Professor Emmett Goods spoke about and sampled music from the unique jazz genre known as hard bop as part of his thesis research presentation on Thursday, Nov. 7 in the Fine Arts Center. 

Hard bop is a style of music that became prominent in the 50s and takes heavy influence from jazz. Goods explained through playing different pieces falling into the hard bop category that hard bop is unique because its sound can be produced from a wide variety of instruments, including the piano, guitar, drums, trombone, trumpet and organ.

“[Hard bop] is one of the ultimate fusions mixing jazz, gospel and blues styles,” Goods said.

 To show the many different ways a hard bop song can be played, Goods played the audience three versions of the song “Surrey with the Fringe on Top.” One of the versions was by the Miles Davis Quintet, a famous hard bop group. Miles Davis was one of the most influential musicians in the hard bop category and was a talented trumpeter. Davis not only composed lots of famous hard bop pieces, but founded another famous hard bopper, John Coltrane, the man who popularized the use of block chords, which are still used in music written of all categories today. 

“Sweaty, sweet and spicy” are the three words Goods would use to describe hard bop’s feel. He said you can find the influences of hard bop today in songs that contain Latin and African rhythms, as well as through the use of block chords and shuffle beats in modern-day music.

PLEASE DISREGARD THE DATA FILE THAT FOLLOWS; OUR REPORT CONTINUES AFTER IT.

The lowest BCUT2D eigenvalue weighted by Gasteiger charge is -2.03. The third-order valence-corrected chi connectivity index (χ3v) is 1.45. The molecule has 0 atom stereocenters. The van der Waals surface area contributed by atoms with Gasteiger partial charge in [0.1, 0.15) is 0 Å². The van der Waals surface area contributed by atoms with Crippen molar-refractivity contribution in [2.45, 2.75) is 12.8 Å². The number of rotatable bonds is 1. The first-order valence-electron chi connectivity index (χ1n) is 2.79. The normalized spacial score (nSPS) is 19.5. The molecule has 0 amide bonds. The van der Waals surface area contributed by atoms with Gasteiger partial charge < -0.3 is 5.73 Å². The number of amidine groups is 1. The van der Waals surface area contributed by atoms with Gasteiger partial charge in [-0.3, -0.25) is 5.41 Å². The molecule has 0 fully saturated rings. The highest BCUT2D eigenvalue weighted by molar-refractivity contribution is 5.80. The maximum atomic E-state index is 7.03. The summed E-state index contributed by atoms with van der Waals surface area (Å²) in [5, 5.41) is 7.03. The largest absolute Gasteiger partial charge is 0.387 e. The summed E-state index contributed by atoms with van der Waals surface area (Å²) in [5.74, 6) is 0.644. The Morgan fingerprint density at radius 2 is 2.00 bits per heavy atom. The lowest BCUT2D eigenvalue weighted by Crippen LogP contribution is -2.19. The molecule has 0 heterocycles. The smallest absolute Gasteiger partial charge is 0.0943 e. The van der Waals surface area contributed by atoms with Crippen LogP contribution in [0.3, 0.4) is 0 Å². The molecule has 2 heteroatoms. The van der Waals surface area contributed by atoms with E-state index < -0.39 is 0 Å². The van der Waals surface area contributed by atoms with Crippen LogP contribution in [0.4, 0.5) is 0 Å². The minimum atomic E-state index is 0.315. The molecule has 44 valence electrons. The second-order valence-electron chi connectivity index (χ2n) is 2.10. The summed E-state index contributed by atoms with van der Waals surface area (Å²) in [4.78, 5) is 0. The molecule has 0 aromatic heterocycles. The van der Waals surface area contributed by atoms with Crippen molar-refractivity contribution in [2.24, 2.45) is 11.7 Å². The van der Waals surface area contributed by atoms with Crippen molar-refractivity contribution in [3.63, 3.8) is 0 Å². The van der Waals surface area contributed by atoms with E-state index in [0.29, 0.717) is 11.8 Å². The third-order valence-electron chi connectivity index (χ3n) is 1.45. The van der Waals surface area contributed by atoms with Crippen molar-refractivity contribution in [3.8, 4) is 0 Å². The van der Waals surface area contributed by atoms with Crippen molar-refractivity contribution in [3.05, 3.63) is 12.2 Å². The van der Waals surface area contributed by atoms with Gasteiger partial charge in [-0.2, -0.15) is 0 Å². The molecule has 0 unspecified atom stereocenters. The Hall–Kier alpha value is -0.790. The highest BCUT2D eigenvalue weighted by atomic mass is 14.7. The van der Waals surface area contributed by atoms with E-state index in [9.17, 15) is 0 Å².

Hard bop not only encompasses a catchy swing-like sound, but it was also used in a very important way. Goods explained that back in hard bop’s heyday during the 60s, Charles Mingus wrote a song called “Fables of Faubus;” a protest song defending the Little Rock Nine, who were nine African-American students sent to Little Rock High School in 1957 and severely mistreated. The song defends the students and spreads a message of equality. 

Even though Goods has been studying jazz music since the 90s, he says it is important for him to review all his knowledge before a lecture recital to be sure he can convey the best lesson he can. 

“It gives our students a chance to see us discuss things we’ve researched and studied more in-depth than during rehearsal and presents an opportunity to hear what can’t be said,” Goods said. “It reaffirms historical and cultural context.”

Not only did the lecture help music students understand their topics’ applications in the real world, but it also helps students studying in fields outside of music to support the arts department and to broaden their knowledge of music and music’s historical importance. 

In addition to URI, Goods has taught multiple music classes at other institutions, such as Benedict College, Goodwin College and Springfield College.